The Washington Post

Baker urges businesses to get more involved in Prince George’s public schools

Prince George's County Executive Rushern L. Baker III is urging business leaders to step up efforts to help the county improve its 120,000-student public school system.

Rushern Baker (twp)

Improving public education, he said in remarks prepared for delivery Friday evening, is everyone’s business.

“We must focus like a laser on improving our education system. For, without a strong school system and a well-educated and trained workforce, it will be difficult for us to attract corporations to relocate their business to our county or prevent existing ones from moving out,” he said.

While the county’s schools have made strides in recent years, they still lag behind the county’s closest competitors for business and development-- Fairfax County in Virginia and neighboring Montgomery County in Maryland.

“Without a strong school system, families will think twice about staying or moving here. Without a strong school system, the number of future business leaders and innovators who graduate from our schools will be reduced,” Baker said in the speech,which he was to deliver to several hundred business leaders and politicians attending the annual dinner of the Prince George’s Chamber of Commerce at the University of Maryland in College Park.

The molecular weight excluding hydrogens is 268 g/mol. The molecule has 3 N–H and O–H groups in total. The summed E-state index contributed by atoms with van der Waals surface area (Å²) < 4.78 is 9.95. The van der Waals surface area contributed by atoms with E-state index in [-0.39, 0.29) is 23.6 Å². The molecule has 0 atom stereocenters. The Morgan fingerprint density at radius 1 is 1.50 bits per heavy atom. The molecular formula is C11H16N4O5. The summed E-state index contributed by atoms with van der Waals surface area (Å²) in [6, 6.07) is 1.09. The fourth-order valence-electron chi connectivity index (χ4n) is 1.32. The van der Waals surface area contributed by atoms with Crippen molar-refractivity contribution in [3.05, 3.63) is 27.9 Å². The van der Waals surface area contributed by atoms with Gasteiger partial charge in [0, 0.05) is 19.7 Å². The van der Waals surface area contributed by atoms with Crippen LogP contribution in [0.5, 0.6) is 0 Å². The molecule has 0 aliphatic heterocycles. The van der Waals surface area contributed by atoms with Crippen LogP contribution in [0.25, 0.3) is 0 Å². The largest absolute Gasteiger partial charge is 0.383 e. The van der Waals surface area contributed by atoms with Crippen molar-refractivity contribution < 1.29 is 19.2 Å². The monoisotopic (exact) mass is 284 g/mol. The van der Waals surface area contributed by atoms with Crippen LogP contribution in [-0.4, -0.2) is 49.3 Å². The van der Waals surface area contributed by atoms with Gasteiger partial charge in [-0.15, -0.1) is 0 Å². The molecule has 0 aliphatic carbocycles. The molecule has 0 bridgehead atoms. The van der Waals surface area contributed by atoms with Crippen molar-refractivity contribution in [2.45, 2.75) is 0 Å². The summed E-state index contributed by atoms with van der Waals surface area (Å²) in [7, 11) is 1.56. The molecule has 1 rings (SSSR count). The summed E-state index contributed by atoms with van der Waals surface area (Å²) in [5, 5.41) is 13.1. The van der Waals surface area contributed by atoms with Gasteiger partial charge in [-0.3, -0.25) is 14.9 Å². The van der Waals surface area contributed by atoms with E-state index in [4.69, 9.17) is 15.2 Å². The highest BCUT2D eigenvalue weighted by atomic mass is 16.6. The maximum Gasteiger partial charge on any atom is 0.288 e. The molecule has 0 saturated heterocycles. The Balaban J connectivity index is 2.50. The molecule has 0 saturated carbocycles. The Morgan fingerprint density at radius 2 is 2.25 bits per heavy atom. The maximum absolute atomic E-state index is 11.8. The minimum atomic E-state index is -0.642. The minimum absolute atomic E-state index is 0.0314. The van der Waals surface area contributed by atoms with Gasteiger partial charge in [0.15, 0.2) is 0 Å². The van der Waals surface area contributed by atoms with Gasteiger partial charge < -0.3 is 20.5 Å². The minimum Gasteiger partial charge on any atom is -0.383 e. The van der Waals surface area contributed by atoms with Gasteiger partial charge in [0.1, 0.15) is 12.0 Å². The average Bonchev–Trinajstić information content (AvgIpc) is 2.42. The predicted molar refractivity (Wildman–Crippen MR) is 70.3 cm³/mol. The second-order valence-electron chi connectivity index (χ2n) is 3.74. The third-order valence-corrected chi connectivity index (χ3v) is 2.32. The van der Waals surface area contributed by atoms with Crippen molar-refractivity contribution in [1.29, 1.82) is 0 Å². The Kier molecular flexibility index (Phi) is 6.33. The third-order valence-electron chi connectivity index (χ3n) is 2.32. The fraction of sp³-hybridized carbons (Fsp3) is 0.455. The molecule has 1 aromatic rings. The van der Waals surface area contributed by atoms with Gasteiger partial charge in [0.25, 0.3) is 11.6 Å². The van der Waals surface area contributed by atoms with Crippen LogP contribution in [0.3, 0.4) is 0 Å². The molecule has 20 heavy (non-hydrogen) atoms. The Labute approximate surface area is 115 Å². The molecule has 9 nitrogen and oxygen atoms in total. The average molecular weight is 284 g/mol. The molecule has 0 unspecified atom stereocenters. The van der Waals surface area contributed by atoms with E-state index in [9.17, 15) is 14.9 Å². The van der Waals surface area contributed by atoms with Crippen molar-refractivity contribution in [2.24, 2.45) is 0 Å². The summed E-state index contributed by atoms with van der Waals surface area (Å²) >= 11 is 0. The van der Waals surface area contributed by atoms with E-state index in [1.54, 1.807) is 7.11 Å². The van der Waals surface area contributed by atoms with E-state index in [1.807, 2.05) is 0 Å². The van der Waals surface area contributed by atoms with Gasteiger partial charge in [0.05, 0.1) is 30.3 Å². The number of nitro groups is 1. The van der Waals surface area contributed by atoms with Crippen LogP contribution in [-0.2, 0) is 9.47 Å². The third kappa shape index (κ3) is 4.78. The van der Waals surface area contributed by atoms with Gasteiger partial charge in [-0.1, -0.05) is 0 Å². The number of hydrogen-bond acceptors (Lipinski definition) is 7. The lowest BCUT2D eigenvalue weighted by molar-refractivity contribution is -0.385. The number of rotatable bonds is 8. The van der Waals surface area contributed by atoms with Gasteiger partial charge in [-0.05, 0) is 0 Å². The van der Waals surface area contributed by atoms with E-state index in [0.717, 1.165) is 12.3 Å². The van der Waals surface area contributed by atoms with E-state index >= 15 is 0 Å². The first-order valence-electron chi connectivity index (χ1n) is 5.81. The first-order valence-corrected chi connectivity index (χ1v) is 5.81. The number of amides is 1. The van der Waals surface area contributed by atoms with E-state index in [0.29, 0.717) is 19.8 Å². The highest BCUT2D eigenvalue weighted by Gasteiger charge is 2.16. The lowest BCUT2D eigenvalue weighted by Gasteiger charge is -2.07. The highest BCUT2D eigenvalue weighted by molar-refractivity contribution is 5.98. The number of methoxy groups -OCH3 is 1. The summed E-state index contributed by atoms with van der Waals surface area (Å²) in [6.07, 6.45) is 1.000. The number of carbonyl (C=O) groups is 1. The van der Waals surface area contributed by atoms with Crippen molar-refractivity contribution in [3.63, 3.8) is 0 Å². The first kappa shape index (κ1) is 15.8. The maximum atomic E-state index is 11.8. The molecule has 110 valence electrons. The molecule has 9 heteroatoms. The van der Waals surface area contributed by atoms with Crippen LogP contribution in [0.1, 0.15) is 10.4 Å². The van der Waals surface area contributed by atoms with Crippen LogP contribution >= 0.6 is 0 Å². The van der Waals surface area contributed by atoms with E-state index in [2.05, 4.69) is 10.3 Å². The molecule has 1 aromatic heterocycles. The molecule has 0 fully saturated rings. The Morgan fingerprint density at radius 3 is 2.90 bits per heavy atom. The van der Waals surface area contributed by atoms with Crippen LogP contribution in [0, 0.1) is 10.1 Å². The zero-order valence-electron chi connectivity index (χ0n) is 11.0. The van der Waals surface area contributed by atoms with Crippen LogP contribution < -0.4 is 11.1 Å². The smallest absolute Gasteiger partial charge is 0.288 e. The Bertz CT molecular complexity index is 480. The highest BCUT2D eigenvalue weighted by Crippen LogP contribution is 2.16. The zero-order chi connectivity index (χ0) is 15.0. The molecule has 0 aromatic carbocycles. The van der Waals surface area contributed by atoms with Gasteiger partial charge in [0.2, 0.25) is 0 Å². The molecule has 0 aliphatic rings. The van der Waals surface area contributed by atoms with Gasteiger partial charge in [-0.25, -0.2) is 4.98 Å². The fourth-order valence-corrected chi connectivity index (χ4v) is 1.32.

Baker (D), who ran on a platform two years ago of improving public education and bringing in new businesses to strengthen the county’s tax base, has repeatedly said the fate of the schools and the county are intertwined.

“Without a strong school system,” he said in his prepared speech, ”our march towards becoming an economic engine will be far more difficult.”

He urged the business group to help the school system by mentoring students, aiding efforts to improve the science and math curriculum, proposing partnerships that provide internships and other opportunities for students, and remaining vigilant about pressing for improvements.

He said he expects to announce plans in the next few weeks to promote innovative programs in the schools and expand community involvement.

The chamber announced several awards at the event. Among them, Helix Enterprizes was named small business of the year; Stephen K. Neal of K Neal International Trucks was named business leader of the year; and Men Aiming Higher, a community group that promotes public health issues, was honored with the chamber’s community service award.



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